When Chef Karishma Sakhrani found excess chives in her fridge at her home in Mumbai, she wanted to save the precious greens, knowing finding them again would be difficult during the ongoing lockdown. The MasterChef India Season 4 finalist cut them up and froze them, thus offering them a new lease of life, while also letting herself use them when she needed to in the near future.
The way we interact with food and ingredients has changed during the lockdown: more home-cooked food, more OPOS (one pot one shot) cooking, recipes of two or three ingredients, head-to-tail cooking, and, now, extending the life of ingredients to minimise food wastage.
Karishma states freezing is a new norm, given we cannot go for grocery runs frequently. “It is a great way to preserve all the nutrition, and sometimes flavour and texture aren’t too disturbed.”
Quick tips and tricks…
The shelf life of ginger is between four and six weeks at room temperature, “I grate and put it into a mini ice cube tray and then demould it, putting it into a ziplock bag, so I have little pre-measured cubes of grated ginger to put it into dal or whatever else I am cooking.” The same can be done with ginger-garlic paste. Karishma recommends this way of preserving things one uses a lot in the kitchen — such as tamarind and raw mango — and not just during lockdown.
Yes, ’tis the season of the king of fruits, but due to soaring temperatures, mangoes have a tendency to ripen quite quickly. Karishma points out that slightly overripe mangoes (soft to the touch while still smelling fresh) are ideal to blend up with some yoghurt and sugar for a breakfast side or a quick pick-me-up. One can also go for lassi or the classic home-made aamras, that is ideal for the whole family and can be quickly consumed too.
Hyderabad-based culinary instructor Arundati Rao is spending her lockdown time at a farm in Shankarpalli, Telangana. She says the yellow pumpkin — common across all Indian households and easily available through the year in the South — is a prized vegetable for curries, tangy gravies or as a dry dish. “If uncut, it can be stored for months,” she explains, “but once cut into, like a melon, it spoils fast. Steam the pumpkin and purée it, and then it can be frozen for as long as three months. The defrosted purée can be added to pasta sauces, kneaded into roti doughs or even substituted in place of banana or apple purée in your favourite cake recipe.”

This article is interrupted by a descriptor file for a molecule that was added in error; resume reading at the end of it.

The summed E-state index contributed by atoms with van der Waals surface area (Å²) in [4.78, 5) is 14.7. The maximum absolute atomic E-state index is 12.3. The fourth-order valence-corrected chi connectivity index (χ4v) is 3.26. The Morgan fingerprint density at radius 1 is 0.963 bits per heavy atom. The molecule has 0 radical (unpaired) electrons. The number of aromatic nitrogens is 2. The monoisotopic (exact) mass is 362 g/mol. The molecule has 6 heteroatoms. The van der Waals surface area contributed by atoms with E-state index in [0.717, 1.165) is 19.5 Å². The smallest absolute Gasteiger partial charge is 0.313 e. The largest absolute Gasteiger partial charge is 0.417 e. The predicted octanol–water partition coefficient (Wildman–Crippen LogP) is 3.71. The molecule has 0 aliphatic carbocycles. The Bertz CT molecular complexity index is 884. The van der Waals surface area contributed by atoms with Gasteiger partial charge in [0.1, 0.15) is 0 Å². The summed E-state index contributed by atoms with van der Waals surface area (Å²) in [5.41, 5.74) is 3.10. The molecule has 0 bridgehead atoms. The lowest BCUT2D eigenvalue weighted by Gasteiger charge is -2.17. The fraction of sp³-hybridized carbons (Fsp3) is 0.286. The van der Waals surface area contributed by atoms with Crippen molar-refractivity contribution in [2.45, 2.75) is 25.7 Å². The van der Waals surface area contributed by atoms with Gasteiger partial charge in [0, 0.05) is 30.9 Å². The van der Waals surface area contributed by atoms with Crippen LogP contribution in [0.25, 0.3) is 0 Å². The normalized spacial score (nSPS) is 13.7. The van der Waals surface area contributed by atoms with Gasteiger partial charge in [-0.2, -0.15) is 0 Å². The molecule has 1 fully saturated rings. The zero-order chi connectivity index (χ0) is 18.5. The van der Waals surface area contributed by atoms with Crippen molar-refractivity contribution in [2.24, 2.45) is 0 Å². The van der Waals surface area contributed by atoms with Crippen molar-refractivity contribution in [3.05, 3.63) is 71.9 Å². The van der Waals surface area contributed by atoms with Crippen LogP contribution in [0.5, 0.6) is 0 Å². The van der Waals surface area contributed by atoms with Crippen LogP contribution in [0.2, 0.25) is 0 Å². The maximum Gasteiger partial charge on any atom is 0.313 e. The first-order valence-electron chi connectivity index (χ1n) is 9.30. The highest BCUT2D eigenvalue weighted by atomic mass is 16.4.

One particular fruit that has been overbought is the tomato, which in this heat, ripens and softens quickly. “Tomatoes have a lot of versatility,” comments Karishma, “When they are soft and look slightly bruised, you can make a puree or a gravy, or whip up a large batch of base pasta sauce. Oven-roasting tomatoes brings out a lot of sweetness, and doesn’t require a lot of hands-on time as the oven does the workload. Once roasted, you can blend them into a soup with a smoky touch.”
Alternatively, excess tomatoes can be converted into a tasty tomato chutney, to be eaten with hot white rice and a dash of ghee, creating a whole new meal in itself. These home-made chutneys are the go-to options for those not wanting to part with still-usable produce, such as ridge gourd, onions and yellow cucumber.
A by-product behaviour of extending the life of ingredients is becoming more familiar with your fridge, and learning how to use it to its full potential. Which shelf is optimal for which ingredients? What about temperature changes? Basic tips include keeping opened foods or foods close to expiring towards the front of the fridge for quicker consumption, not overcrowding to disrupt the circulation of cold air, and keeping unfrozen meats and fish at the bottom for optimal preservation.
Our leafy greens tend to brown fast, especially coriander and mint, which are daily staples. Karishma says, “I wrap these greens up in cling-wrap tightly, and roll it up so that it uses less space in my vegetable drawer, while not compromising crispness and texture. Do not keep these in the door of your fridge; they become more prone to spoiling because when the fridge is continually opened, their exposure to fluctuating temperatures speeds up oxidation. Keep less perishable foods in the fridge door.”
But not everything can be ‘saved’. Preserving need not have the same mentality of panic-buying; upcycle with moderation and do not overpopulate your freezer.
Arundati Rao’s pumpkin spiced cake recipe (Makes one seven-inch loaf)
Preheat the oven to 180 degrees Celsius, and grease and line a 7-inch cake pan
Sift together the following:
3/4 cup whole wheat flour
1/2 cup maida
1 teaspoon baking powder
1/4 teaspoon baking soda
1 teaspoon cinnamon powder (optional: leave it out if you don’t like the taste or add your favourite chai masala or cardamom powder or even a large pinch of dried ginger powder)
1/4 teaspoon salt
In another bowl, whisk all of the below till the sugar has melted and the mixture is frothy.
4 tablespoons melted butter or oil
1/4 cup brown sugar
1/4 cup white sugar
1/2 cup yellow pumpkin purée
1/2 cup milk
1 teaspoon vanilla essence
1 egg or 4 tablespoons yoghurt/milk
Add the flour mixture in 3 parts to the wet mixture, stir in with a spatula and do not over-mix the batter.
Optionally add 1/4 cup walnuts/almonds or chocolate chips to the batter and stir. Pour it into the prepared cake tin, tap a couple of times on the table and bake for 40-45 minutes or till a toothpick inserted into the centre comes clean.
Cool for 15 minutes on a wire rack, covered with a clean kitchen towel before de-panning. Slice only after fully cooled.
If you do not have an oven, use a heavy-bottomed pan with an inch of salt, a trivet and bake the cake for 45-60 minutes. Alternatively, one can use the same batter (reduce the sugar) to make pancakes or waffles.
Arundati Rao’s Escapades Culinary Studio , Hyderabad, can be reached at 09959202255 for virtual baking/cooking classes.